Graphicly Launches Cross-Platform eBook DistributionBy Mercy Pilkington
One of the key obstacles to digital publishing, especially for the indie author but also for publishers of graphics-intensive content, is the need to format their work correctly for the various devices on the market. Adjusting for file type and for screen size has led authors and publishers to favor one device, such as iStoryTime’s need to step away from Android and focus on iOS products, essentially because there were so many screen sizes to factor in when developing content for Android devices.
This is especially true for indie authors who self-publish their works to ebook. An incorrectly formatted book can wreak havoc on book reviews and ratings, causing sales to fall. Ebook distributor Graphicly announced its cross-platform capability in a recent press release:
“Graphicly’s platform offers a one-of-a-kind opportunity for authors and publishers to distribute their books across a variety of digital channels. Utilizing Graphicly allows authors to upload their book, publish it to one or many platforms, and promote it via the channels they choose, while retaining full ownership of their revenue stream. With a brandable and embeddable reader, an author will now be able to provide its consumers the ability to buy and enjoy content from wherever the author chooses.
Content distributed via the Graphicly platform is available across multiple channels, including the Apple iPhone, iPad, and iOS Newsstand; eBook stores including Amazon Kindle, Kobo and Apple iBooks as eBooks and enhanced eBooks; Android devices, including the Barnes & Noble NOOK Tablet and NOOK Color and the Amazon Kindle Fire; and an industry-leading HTML5 web app allowing for publishing to any website or blog. Graphicly is also the only distribution service offering books on Facebook, with more than 90% of its publishers using this channel.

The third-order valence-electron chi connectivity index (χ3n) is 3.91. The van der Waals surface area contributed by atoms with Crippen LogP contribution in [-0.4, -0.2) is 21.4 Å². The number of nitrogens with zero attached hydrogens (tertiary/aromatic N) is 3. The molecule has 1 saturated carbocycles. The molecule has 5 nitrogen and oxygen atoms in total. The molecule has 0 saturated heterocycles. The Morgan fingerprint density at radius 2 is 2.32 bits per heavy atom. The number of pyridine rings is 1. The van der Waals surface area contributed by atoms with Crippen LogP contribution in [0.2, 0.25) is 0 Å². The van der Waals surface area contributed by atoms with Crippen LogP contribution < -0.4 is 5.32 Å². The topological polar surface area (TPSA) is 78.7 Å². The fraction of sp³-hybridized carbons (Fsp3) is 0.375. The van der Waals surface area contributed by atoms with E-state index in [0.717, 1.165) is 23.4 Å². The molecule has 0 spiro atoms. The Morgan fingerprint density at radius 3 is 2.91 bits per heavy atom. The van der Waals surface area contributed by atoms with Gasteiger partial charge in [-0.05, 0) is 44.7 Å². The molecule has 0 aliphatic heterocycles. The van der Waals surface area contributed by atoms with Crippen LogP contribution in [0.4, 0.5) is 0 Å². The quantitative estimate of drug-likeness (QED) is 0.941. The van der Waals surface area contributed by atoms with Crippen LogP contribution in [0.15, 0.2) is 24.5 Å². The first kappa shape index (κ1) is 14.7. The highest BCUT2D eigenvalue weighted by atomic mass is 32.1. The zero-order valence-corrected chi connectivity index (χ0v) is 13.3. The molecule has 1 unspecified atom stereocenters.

Graphicly’s expanded distribution platform also delivers custom analytics which help authors and publishers tailor their content to how their audience is reading. This seamless experience allows control over how content is consumed, as well as insight into consumers’ behaviors, including how often they read a book, how far they read into a book, and more. For the first time, publishers and authors are able to utilize data, metrics and social media – empowering them to market their books in exciting ways and better connect with their readers.”
One thing working against Graphicly, however, is its status as a late-to-the-game newcomer. There is no shortage of ebook distribution platforms, both free and for fees or royalties, that will help authors get their works into the hands of readers across different device preferences. In order to compete with some tried-and-true digital publishing options out there, it offera authors unique user-friendly formatting tools, hopefully with an unsurpassed ease of use for those less tech-savvy authors. The platform is open to key authors and publishers right now and will be coming into full launch in the next few weeks.
Mercy Pilkington is a young-adult author and a teacher in a correctional facility. She does not have a single textbook in her classroom. With the top-of-the-line technology at her disposal and the low reading ability of many of her students, there’s no need for standard paper texts. Instead she relies on e-readers, iPads, desktop PCs, Polycom video conferencing equipment for virtual field trips, live streaming for science demonstrations, and text-to-speech read-aloud software to teach English and science. Within the next ten years, public school classrooms across the country are going to look a lot more like Mercy’s classroom because the educational possibilities with these kinds of technologies are limitless. Have a question? Send an email to email@example.com
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